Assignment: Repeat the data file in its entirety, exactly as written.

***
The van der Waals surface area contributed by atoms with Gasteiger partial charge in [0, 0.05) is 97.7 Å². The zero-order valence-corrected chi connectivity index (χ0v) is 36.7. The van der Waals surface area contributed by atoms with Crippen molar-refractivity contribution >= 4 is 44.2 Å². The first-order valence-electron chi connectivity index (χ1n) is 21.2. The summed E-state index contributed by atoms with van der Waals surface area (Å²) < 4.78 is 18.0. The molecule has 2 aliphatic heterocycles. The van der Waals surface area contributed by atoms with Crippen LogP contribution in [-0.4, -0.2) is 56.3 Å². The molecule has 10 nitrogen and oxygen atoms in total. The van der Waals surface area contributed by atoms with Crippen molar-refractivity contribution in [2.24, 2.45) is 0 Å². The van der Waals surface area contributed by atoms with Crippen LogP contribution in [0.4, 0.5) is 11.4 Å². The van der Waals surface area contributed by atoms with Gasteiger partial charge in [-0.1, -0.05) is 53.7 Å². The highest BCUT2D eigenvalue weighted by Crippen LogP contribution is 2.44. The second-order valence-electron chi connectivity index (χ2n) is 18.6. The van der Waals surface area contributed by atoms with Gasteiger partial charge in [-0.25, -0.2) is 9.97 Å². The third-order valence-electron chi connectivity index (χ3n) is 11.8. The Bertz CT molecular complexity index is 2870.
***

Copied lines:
The van der Waals surface area contributed by atoms with Gasteiger partial charge in [0, 0.05) is 97.7 Å². The zero-order valence-corrected chi connectivity index (χ0v) is 36.7. The van der Waals surface area contributed by atoms with Crippen molar-refractivity contribution >= 4 is 44.2 Å². The first-order valence-electron chi connectivity index (χ1n) is 21.2. The summed E-state index contributed by atoms with van der Waals surface area (Å²) < 4.78 is 18.0. The molecule has 2 aliphatic heterocycles. The van der Waals surface area contributed by atoms with Crippen LogP contribution in [-0.4, -0.2) is 56.3 Å². The molecule has 10 nitrogen and oxygen atoms in total. The van der Waals surface area contributed by atoms with Crippen molar-refractivity contribution in [2.24, 2.45) is 0 Å². The van der Waals surface area contributed by atoms with Crippen LogP contribution in [0.4, 0.5) is 11.4 Å². The van der Waals surface area contributed by atoms with Gasteiger partial charge in [-0.1, -0.05) is 53.7 Å². The highest BCUT2D eigenvalue weighted by Crippen LogP contribution is 2.44. The second-order valence-electron chi connectivity index (χ2n) is 18.6. The van der Waals surface area contributed by atoms with Gasteiger partial charge in [-0.25, -0.2) is 9.97 Å². The third-order valence-electron chi connectivity index (χ3n) is 11.8. The Bertz CT molecular complexity index is 2870.